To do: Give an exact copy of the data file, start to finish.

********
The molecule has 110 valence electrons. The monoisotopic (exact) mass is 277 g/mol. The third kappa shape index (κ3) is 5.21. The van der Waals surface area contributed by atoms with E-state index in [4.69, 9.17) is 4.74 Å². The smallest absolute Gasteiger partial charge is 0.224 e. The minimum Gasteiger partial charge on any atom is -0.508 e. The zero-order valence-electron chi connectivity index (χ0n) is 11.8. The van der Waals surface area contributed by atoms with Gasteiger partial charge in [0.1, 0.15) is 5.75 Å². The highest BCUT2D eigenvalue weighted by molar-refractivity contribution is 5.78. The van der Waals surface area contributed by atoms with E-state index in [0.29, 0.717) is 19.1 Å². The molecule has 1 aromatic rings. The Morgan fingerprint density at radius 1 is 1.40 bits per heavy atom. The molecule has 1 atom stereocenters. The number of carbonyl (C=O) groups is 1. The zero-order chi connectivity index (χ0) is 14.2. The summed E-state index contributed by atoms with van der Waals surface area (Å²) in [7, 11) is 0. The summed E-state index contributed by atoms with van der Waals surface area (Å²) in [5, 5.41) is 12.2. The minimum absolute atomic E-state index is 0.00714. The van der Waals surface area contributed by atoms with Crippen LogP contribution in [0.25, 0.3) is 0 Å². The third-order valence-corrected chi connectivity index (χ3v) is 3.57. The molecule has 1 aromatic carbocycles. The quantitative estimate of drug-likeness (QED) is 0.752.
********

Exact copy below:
The molecule has 110 valence electrons. The monoisotopic (exact) mass is 277 g/mol. The third kappa shape index (κ3) is 5.21. The van der Waals surface area contributed by atoms with E-state index in [4.69, 9.17) is 4.74 Å². The smallest absolute Gasteiger partial charge is 0.224 e. The minimum Gasteiger partial charge on any atom is -0.508 e. The zero-order valence-electron chi connectivity index (χ0n) is 11.8. The van der Waals surface area contributed by atoms with Gasteiger partial charge in [0.1, 0.15) is 5.75 Å². The highest BCUT2D eigenvalue weighted by molar-refractivity contribution is 5.78. The van der Waals surface area contributed by atoms with E-state index in [0.29, 0.717) is 19.1 Å². The molecule has 1 aromatic rings. The Morgan fingerprint density at radius 1 is 1.40 bits per heavy atom. The molecule has 1 atom stereocenters. The number of carbonyl (C=O) groups is 1. The zero-order chi connectivity index (χ0) is 14.2. The summed E-state index contributed by atoms with van der Waals surface area (Å²) in [7, 11) is 0. The summed E-state index contributed by atoms with van der Waals surface area (Å²) in [5, 5.41) is 12.2. The minimum absolute atomic E-state index is 0.00714. The van der Waals surface area contributed by atoms with Crippen LogP contribution in [0.25, 0.3) is 0 Å². The third-order valence-corrected chi connectivity index (χ3v) is 3.57. The molecule has 1 aromatic carbocycles. The quantitative estimate of drug-likeness (QED) is 0.752.